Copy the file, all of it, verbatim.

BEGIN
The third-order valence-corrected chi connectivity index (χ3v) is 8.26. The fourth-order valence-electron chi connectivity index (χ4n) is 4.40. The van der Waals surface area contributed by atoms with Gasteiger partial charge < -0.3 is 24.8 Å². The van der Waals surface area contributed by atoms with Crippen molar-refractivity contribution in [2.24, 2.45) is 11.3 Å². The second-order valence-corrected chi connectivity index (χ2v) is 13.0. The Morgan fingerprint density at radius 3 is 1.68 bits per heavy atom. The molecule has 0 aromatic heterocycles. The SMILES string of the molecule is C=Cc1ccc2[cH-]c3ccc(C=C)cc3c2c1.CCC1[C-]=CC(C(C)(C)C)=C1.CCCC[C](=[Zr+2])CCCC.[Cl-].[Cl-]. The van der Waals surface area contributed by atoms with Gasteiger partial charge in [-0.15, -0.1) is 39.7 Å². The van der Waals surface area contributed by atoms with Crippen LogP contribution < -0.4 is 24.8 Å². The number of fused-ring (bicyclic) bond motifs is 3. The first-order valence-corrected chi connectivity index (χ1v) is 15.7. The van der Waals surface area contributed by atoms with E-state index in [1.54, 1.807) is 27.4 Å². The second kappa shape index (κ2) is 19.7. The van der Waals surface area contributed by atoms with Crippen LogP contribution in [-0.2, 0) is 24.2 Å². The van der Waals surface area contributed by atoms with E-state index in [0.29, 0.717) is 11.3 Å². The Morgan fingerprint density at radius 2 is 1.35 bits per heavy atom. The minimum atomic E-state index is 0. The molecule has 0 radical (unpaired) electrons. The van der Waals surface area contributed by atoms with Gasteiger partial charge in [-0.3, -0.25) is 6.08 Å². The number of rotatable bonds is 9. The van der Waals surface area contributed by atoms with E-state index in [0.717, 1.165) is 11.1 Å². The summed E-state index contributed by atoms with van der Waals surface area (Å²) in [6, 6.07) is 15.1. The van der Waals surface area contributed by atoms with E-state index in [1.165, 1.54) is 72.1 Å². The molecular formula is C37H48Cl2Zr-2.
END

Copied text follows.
The third-order valence-corrected chi connectivity index (χ3v) is 8.26. The fourth-order valence-electron chi connectivity index (χ4n) is 4.40. The van der Waals surface area contributed by atoms with Gasteiger partial charge < -0.3 is 24.8 Å². The van der Waals surface area contributed by atoms with Crippen molar-refractivity contribution in [2.24, 2.45) is 11.3 Å². The second-order valence-corrected chi connectivity index (χ2v) is 13.0. The Morgan fingerprint density at radius 3 is 1.68 bits per heavy atom. The molecule has 0 aromatic heterocycles. The SMILES string of the molecule is C=Cc1ccc2[cH-]c3ccc(C=C)cc3c2c1.CCC1[C-]=CC(C(C)(C)C)=C1.CCCC[C](=[Zr+2])CCCC.[Cl-].[Cl-]. The van der Waals surface area contributed by atoms with Gasteiger partial charge in [-0.15, -0.1) is 39.7 Å². The van der Waals surface area contributed by atoms with Crippen LogP contribution < -0.4 is 24.8 Å². The number of fused-ring (bicyclic) bond motifs is 3. The first-order valence-corrected chi connectivity index (χ1v) is 15.7. The van der Waals surface area contributed by atoms with E-state index in [1.54, 1.807) is 27.4 Å². The second kappa shape index (κ2) is 19.7. The van der Waals surface area contributed by atoms with Crippen LogP contribution in [-0.2, 0) is 24.2 Å². The van der Waals surface area contributed by atoms with E-state index in [0.29, 0.717) is 11.3 Å². The Morgan fingerprint density at radius 2 is 1.35 bits per heavy atom. The minimum atomic E-state index is 0. The molecule has 0 radical (unpaired) electrons. The van der Waals surface area contributed by atoms with Gasteiger partial charge in [-0.3, -0.25) is 6.08 Å². The number of rotatable bonds is 9. The van der Waals surface area contributed by atoms with E-state index in [0.717, 1.165) is 11.1 Å². The summed E-state index contributed by atoms with van der Waals surface area (Å²) in [6, 6.07) is 15.1. The van der Waals surface area contributed by atoms with E-state index in [1.165, 1.54) is 72.1 Å². The molecular formula is C37H48Cl2Zr-2.